How This Simple Tip Can Make Your Labor & Delivery Experience More Comfortable

Tip: Bring your own pillow from home to the Labor and Delivery Unit.

This is advice that I feel quite strongly about:  Bring your own pillow to the Birthing Inn or Birth Center when you deliver your baby.    Put it on that packing list.  You will thank me later.


Why?  Because hospital pillows suck (unless you like sleeping on foamy cardboard).  There are going to be a dozen of other factors that will potentially interfere with your sleep during your hospital stay  (annoying in-laws that don’t get the “hint” and won’t leave the room, breast-feeding challenges, etc.).  Don’t let a crappy pillow be one of them.  


To a highly hormonal pregnant woman, there is also something incredibly comforting in a familiar pillow…nostalgia.  What is better than the very pillow that you sleep with every night – the 

pillow crafted with just the right puffiness and softness/firmness balance to your liking?  

Tip:   If you have a water-proof pillow cover, this could be beneficial if you are worried about

ruining your pillow with the ooey-gooeyness of childbirth (blood, placenta juice, etc.).

Another point:  Foam hospital pillows have a limited usefulness as breastfeeding support pillows.  They don’t mold/conform to your shape and the baby’s shape as well as the pillows with a more plush material.  


Side Note:  Great books with great advice and perspectives, and a humorous tone, are  that Jenny McCarthy book (“Belly Laughs”) or the “Girlfriend’s Guide to Pregnancy” by Vicki Iovine  (both are super awesome/funny prego books).


Another Tip:  I kept a “pack last minute list” on my mirror in my bathroom – it had items that I needed everyday but knew I wanted to bring with me to the hospital.  Bringing my pillow was the greatest packing decision I made. 


Baby Gift Idea: Toddler Sleeping Bag


My little one got this Toddler Sleeping Bag from Pottery Barn Kids as a First Birthday present from her great aunt.  I don’t think a cuter sleeping bag exists on this planet.  She loves this thing – she is constantly kissing (“muah!”) the bear’s face!

The sleeping bag is extremely soft and has a lot of padding! She’s obviously still too young to actually sleep in the sleeping bag safely (she is only 13-months-old), but it’s great for playtime!  It’s very comfortable – I’ve honestly fallen asleep on it a few times (it’s very inviting!). This plush little bear bag definitely puts my childhood sleeping bag to shame!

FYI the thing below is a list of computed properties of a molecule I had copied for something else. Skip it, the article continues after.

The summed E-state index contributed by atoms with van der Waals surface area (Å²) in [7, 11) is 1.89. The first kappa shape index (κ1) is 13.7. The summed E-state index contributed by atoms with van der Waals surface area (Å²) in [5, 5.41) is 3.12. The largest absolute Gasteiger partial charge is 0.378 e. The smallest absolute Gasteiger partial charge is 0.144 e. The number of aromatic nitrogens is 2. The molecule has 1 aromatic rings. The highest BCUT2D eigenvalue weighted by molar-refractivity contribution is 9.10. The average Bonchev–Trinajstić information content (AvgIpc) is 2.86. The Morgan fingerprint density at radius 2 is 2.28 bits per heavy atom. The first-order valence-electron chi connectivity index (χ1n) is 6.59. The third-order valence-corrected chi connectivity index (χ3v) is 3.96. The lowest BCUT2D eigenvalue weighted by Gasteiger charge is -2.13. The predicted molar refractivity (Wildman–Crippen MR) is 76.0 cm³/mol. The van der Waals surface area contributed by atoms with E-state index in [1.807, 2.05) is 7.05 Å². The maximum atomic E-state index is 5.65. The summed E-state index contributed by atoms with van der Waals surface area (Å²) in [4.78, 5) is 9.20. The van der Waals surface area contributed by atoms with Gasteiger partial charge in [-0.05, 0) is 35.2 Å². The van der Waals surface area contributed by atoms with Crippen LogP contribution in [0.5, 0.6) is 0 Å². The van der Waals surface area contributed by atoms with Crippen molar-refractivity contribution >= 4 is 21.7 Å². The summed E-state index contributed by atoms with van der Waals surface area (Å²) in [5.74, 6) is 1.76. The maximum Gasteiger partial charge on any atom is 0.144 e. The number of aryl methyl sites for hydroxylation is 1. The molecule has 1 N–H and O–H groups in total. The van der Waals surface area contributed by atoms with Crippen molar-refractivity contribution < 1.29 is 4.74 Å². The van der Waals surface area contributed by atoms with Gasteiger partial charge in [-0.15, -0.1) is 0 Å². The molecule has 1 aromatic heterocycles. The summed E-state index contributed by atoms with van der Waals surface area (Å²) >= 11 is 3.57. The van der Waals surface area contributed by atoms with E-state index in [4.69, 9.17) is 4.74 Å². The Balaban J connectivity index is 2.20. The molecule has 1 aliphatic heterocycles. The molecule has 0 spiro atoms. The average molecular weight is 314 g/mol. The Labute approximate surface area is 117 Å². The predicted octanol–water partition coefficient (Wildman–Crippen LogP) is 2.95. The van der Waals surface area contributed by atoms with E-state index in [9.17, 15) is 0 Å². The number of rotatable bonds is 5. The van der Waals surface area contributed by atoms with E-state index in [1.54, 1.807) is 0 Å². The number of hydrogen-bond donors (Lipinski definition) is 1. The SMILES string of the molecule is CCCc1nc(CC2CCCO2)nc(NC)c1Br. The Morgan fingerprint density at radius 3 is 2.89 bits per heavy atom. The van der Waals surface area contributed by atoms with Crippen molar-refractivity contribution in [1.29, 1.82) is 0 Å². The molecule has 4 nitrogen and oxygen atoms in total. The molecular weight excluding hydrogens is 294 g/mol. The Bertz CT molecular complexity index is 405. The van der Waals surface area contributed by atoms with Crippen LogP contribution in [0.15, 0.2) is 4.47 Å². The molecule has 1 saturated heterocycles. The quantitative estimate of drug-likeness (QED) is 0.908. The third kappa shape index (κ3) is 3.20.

Best Strategy for Flying With Your Baby or Toddler (Results in!)

Toddler Sleeping on Airplane

I’m happy that we stuck to our plan for our travel and flight with our 13-month-old toddler. Our strategy for ensuring that we got a spare seat for our toddler (coined the “Who Wants to Sit Next to Baby on the Plane?” Strategy) worked for one out of two of our flights this trip!  (50% Success Rate).  Historically, and overall, this strategy has worked for 4 out of 6 flights (67% Success Rate).  It’s easy, free and worth your time to try if you’re traveling with a baby/toddler under the Age of 2-years-old.

Recap: The “Who Wants to Sit Next to Baby on the Plane?” Strategy 


For the full-details on this strategy, you can view the article Strategies for Booking a Free Plane Seat for Your Baby or Young Toddler When Traveling.  Otherwise, I recommended reading a quick re-cap on the details of this strategy:

  • If both you and your spouse are traveling, try to book an aisle and a window seat that are in the same row, and make sure that the middle seat in between you is open when you’re booking.   Other passengers who book their flights after you will usually not choose a middle seat and this can sometimes mean a free seat for your baby.   
  • Best Case Scenario:  The person in the middle seat will decide that sitting next to a baby doesn’t sound so fun.  This person will switch seats to a different row – leaving the middle seat free for you and your toddler to sprawl out!  
  • Worst Case Scenario: If the middle seat ends up getting booked, most people will happily trade you for one of your aisle/window seats so that you and your spouse can sit together. 
  • See my article: Strategies for Booking a Free Plane Seat for Your Baby or Young Toddler When Traveling for more details.  (We chose Strategy Number 1 from the article).

THE RESULTS:  

Strategy Implementation of “Operation Free Baby Seat on Airplane”
Here is a breakdown of the results of the strategies implementation:

Flight Number 1 (Departure Flight): Failure.

  • Our departure flight was oversold, so our seats were rearranged – voiding this strategy (very disappointing).


Flight Number 2 (Return Flight): Success!

  • On our return flight, the “Who Wants to Sit Next to a Baby on a Plane?” strategy was a complete success – the man in the middle seat between us decided to switch to a different middle seat that was in a row behind us (who wants to sit next to a baby?).  This left the middle seat in our row free for us to sprawl out!  


The new name for this strategy: The “Who Wants to Sit Next to a Baby on a Plane?” Strategy. Success! 


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